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ACT Report Presents Workforce Skills Credentialing Framework

Tuesday, May 3rd, 2011

The shifting economy requires highly-skilled workers in areas of job growth, such as manufacturing, energy, information technology, and health care. But while job vacancies exist, employers continue to report that applicants’ skills do not match those needed to fill the empty positions. ACT, Inc., an education and workplace assessment company, recently released a framework that provides a first step to tackling this mismatch.

ACT’s report proposes the creation of a national credentialing system for workforce skills.

The report suggests reorganizing the credentialing system so that workers’ skills and credentials better align with the needs of industry. This would streamline the current approach by creating a nationally-recognized, stackable credentialing system. ACT suggests that workers begin by earning a “foundational skills credential,” and subsequently layer on more focused, job-specific credentials.

Ideally, implementation of the national workforce skills credentialing system would result in:

Click here to view the full report, Breaking New Ground: Building a National Workforce Skills Credentialing System.

By Kara in News
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A Model for Transforming Technical Education

Friday, July 9th, 2010

An automotive manufacturing technical program that joined governors, industry and community colleges to develop comprehensive education training could serve as a scalable model for other sectors to answer the high-demand for technical workers in the global economy.

The Automotive Manufacturing Technical Education Collaborative (AMTEC) program demonstrates how governors, industry and community colleges can work together to transform America’s workforce with better technical skills, according to a recent National Governors Association Center for Best Practices report. Through this model AMTEC has brought together automotive manufacturers and community colleges to identify and implement potential improvements within technical education, noted in the report, A Sharper Focus on Technical Workers: How to Educate and Train for the Global Economy.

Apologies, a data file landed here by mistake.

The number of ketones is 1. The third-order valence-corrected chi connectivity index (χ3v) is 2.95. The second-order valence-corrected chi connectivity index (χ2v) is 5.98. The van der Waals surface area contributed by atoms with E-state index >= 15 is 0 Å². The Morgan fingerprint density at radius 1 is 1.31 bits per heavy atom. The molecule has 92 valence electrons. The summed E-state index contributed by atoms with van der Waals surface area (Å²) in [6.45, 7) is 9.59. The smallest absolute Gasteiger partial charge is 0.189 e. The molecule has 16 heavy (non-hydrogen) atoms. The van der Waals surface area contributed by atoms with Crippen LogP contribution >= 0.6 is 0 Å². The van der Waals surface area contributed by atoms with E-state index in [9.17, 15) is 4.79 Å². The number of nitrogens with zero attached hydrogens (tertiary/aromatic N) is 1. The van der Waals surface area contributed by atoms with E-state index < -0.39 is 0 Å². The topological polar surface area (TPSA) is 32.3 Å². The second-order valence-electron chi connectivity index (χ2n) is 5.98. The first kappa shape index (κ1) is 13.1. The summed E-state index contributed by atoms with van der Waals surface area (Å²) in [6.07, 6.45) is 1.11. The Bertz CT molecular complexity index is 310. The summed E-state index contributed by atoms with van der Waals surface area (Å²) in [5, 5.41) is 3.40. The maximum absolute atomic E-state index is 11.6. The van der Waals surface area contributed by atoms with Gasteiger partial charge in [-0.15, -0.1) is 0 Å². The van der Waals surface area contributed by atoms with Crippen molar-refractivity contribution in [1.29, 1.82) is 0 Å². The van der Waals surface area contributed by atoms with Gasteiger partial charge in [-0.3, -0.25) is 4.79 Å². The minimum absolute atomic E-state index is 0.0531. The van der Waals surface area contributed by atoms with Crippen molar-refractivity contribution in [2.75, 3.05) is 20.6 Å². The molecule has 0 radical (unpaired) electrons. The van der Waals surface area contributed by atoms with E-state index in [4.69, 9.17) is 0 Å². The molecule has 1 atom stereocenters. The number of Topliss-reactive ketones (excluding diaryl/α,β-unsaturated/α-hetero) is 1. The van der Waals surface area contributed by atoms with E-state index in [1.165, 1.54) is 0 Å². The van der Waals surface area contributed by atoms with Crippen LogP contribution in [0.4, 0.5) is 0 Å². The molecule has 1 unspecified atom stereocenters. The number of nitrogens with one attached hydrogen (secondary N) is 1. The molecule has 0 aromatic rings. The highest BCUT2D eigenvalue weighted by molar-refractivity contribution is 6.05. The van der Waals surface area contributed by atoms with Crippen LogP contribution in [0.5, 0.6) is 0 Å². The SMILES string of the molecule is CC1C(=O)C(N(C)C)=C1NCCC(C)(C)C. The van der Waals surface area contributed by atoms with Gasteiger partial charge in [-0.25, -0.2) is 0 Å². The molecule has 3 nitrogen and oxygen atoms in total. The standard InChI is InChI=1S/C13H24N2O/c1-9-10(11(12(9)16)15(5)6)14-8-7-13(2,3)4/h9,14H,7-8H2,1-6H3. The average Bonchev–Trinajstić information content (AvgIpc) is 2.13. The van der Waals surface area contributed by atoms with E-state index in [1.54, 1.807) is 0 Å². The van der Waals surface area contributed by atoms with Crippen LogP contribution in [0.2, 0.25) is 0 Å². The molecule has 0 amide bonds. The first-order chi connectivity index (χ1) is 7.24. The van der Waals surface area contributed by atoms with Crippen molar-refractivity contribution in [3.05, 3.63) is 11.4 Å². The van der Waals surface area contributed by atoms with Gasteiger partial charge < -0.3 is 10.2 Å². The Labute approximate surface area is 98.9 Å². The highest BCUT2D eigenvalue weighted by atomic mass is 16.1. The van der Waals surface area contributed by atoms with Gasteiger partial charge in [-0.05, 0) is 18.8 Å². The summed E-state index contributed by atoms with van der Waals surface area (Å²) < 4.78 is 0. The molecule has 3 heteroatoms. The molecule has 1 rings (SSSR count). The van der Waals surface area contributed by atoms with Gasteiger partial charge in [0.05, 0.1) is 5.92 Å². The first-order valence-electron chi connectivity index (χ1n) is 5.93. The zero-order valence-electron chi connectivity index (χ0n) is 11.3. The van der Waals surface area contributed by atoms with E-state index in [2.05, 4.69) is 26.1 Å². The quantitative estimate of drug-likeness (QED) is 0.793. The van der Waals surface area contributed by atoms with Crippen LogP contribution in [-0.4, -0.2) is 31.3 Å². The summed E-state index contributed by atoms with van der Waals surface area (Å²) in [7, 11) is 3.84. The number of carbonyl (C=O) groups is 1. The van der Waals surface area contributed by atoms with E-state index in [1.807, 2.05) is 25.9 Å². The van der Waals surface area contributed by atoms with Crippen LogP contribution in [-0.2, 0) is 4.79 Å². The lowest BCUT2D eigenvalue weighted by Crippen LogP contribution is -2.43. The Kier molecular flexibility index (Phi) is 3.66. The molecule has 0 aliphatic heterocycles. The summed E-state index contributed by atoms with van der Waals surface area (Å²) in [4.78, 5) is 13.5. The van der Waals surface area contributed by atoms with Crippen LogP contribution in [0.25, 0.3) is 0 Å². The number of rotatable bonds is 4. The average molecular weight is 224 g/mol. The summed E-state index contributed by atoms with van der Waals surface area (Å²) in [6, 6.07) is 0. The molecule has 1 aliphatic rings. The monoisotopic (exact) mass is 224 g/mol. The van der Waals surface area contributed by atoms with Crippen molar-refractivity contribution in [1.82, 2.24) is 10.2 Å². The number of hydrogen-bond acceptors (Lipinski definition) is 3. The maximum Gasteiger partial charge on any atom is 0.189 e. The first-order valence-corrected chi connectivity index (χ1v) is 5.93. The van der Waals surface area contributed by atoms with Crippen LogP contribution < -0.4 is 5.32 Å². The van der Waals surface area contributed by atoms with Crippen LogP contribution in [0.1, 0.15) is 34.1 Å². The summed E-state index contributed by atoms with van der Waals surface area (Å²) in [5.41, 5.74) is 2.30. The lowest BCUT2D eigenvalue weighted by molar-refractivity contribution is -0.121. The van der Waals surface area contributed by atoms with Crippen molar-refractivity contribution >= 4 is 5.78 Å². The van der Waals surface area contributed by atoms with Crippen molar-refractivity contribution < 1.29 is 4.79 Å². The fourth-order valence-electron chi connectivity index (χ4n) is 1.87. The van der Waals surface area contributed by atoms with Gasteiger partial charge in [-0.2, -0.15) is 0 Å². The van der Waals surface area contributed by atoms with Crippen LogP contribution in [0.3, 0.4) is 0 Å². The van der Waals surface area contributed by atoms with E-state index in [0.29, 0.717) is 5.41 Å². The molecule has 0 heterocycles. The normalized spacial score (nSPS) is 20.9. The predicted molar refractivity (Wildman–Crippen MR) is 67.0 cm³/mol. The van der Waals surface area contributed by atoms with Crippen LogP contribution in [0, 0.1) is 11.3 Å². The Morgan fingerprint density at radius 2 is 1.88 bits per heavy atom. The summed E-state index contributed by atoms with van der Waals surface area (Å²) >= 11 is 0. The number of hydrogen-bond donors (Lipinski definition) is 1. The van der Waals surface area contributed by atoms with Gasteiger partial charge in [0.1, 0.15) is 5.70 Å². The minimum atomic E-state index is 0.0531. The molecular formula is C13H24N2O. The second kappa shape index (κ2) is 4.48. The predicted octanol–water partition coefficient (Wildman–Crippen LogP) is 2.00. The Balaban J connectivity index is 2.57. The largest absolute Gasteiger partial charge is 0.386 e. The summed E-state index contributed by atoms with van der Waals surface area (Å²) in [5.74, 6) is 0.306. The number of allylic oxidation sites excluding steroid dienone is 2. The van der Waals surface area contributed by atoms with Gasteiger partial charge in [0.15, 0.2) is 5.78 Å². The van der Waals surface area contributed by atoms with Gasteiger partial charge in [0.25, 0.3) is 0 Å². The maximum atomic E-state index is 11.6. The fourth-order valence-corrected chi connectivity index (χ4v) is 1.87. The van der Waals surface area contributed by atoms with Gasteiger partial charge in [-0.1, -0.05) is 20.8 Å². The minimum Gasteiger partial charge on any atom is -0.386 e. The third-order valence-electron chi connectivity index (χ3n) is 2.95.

AMTEC is a collaboration of community colleges and industry partners working to align automotive manufacturing programs to the growing needs within the automotive manufacturing technology field.

Some of the major lessons within this case study include:

An example within this report highlights the collaboration efforts between Toyota, located in Kentucky, and the Kentucky Community & Technical College System. Toyota partnered with the Kentucky Community College system because other schools were not providing the training Toyota was looking for. They challenged the school system to create a rigorous curriculum that would reflect the needs of their company, and the needs of the economy, so that students were better prepared for the workplace.

AMTEC’s model can transferred to other sectors of technical education because it focuses on meeting the needs of industry, employers and students by creating a standard for technical education, within each specific sector, where student performance can be assessed.

As the United States continues to advance with our global economy it is imperative that we recognize the importance of producing skilled workers. These kinds of partnerships are vital to the success of CTE, and America’s future workforce, as they demonstrate the value of CTE and how these programs will ensure the United States a place in this competitive global economy.